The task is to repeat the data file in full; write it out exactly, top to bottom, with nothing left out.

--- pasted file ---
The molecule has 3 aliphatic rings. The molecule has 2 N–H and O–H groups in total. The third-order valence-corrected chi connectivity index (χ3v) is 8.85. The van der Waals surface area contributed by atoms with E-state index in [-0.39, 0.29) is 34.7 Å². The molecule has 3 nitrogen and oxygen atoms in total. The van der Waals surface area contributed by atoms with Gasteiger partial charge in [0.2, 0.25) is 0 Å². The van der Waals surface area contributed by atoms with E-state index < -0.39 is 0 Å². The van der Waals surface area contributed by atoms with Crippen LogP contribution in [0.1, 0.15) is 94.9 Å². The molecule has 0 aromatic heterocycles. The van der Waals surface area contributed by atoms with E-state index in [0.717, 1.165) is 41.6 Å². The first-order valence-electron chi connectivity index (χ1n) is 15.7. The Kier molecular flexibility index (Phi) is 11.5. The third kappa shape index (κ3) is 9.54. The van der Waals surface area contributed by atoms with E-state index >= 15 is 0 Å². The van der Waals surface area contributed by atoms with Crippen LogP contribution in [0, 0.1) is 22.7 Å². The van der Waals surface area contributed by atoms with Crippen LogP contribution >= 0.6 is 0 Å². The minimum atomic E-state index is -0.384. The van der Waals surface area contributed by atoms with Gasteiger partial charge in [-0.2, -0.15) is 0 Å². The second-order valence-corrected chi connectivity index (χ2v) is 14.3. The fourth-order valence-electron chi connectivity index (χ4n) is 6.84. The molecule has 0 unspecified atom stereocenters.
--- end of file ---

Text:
The molecule has 3 aliphatic rings. The molecule has 2 N–H and O–H groups in total. The third-order valence-corrected chi connectivity index (χ3v) is 8.85. The van der Waals surface area contributed by atoms with E-state index in [-0.39, 0.29) is 34.7 Å². The molecule has 3 nitrogen and oxygen atoms in total. The van der Waals surface area contributed by atoms with Gasteiger partial charge in [0.2, 0.25) is 0 Å². The van der Waals surface area contributed by atoms with E-state index < -0.39 is 0 Å². The van der Waals surface area contributed by atoms with Crippen LogP contribution in [0.1, 0.15) is 94.9 Å². The molecule has 0 aromatic heterocycles. The van der Waals surface area contributed by atoms with E-state index in [0.717, 1.165) is 41.6 Å². The first-order valence-electron chi connectivity index (χ1n) is 15.7. The Kier molecular flexibility index (Phi) is 11.5. The third kappa shape index (κ3) is 9.54. The van der Waals surface area contributed by atoms with E-state index >= 15 is 0 Å². The van der Waals surface area contributed by atoms with Crippen LogP contribution in [0, 0.1) is 22.7 Å². The van der Waals surface area contributed by atoms with Crippen LogP contribution >= 0.6 is 0 Å². The minimum atomic E-state index is -0.384. The van der Waals surface area contributed by atoms with Gasteiger partial charge in [-0.2, -0.15) is 0 Å². The second-order valence-corrected chi connectivity index (χ2v) is 14.3. The fourth-order valence-electron chi connectivity index (χ4n) is 6.84. The molecule has 0 unspecified atom stereocenters.